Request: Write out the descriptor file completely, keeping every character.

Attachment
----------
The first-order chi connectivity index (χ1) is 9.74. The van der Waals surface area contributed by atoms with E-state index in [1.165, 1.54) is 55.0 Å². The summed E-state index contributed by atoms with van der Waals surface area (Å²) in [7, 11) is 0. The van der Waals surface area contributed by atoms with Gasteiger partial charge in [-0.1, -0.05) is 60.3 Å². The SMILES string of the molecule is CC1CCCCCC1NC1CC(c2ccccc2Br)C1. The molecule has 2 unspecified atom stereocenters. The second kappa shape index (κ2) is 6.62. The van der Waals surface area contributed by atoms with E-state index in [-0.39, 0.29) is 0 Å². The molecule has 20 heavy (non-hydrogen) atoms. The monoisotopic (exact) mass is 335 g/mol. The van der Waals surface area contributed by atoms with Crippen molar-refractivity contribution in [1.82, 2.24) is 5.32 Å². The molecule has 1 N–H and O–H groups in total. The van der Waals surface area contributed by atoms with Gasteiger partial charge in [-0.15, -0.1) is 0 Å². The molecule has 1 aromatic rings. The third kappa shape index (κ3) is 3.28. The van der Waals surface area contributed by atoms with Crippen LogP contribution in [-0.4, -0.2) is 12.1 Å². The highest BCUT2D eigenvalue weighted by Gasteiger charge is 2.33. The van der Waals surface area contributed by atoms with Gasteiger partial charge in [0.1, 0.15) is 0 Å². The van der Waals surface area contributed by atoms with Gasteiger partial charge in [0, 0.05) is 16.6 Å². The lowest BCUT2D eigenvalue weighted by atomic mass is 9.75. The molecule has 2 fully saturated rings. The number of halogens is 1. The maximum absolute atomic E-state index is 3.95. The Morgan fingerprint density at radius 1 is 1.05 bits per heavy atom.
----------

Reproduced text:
The first-order chi connectivity index (χ1) is 9.74. The van der Waals surface area contributed by atoms with E-state index in [1.165, 1.54) is 55.0 Å². The summed E-state index contributed by atoms with van der Waals surface area (Å²) in [7, 11) is 0. The van der Waals surface area contributed by atoms with Gasteiger partial charge in [-0.1, -0.05) is 60.3 Å². The SMILES string of the molecule is CC1CCCCCC1NC1CC(c2ccccc2Br)C1. The molecule has 2 unspecified atom stereocenters. The second kappa shape index (κ2) is 6.62. The van der Waals surface area contributed by atoms with E-state index in [-0.39, 0.29) is 0 Å². The molecule has 20 heavy (non-hydrogen) atoms. The monoisotopic (exact) mass is 335 g/mol. The van der Waals surface area contributed by atoms with Crippen molar-refractivity contribution in [1.82, 2.24) is 5.32 Å². The molecule has 1 N–H and O–H groups in total. The van der Waals surface area contributed by atoms with Gasteiger partial charge in [-0.15, -0.1) is 0 Å². The molecule has 1 aromatic rings. The third kappa shape index (κ3) is 3.28. The van der Waals surface area contributed by atoms with Crippen LogP contribution in [-0.4, -0.2) is 12.1 Å². The highest BCUT2D eigenvalue weighted by Gasteiger charge is 2.33. The van der Waals surface area contributed by atoms with Gasteiger partial charge in [0.1, 0.15) is 0 Å². The van der Waals surface area contributed by atoms with Gasteiger partial charge in [0, 0.05) is 16.6 Å². The lowest BCUT2D eigenvalue weighted by atomic mass is 9.75. The molecule has 2 fully saturated rings. The number of halogens is 1. The maximum absolute atomic E-state index is 3.95. The Morgan fingerprint density at radius 1 is 1.05 bits per heavy atom.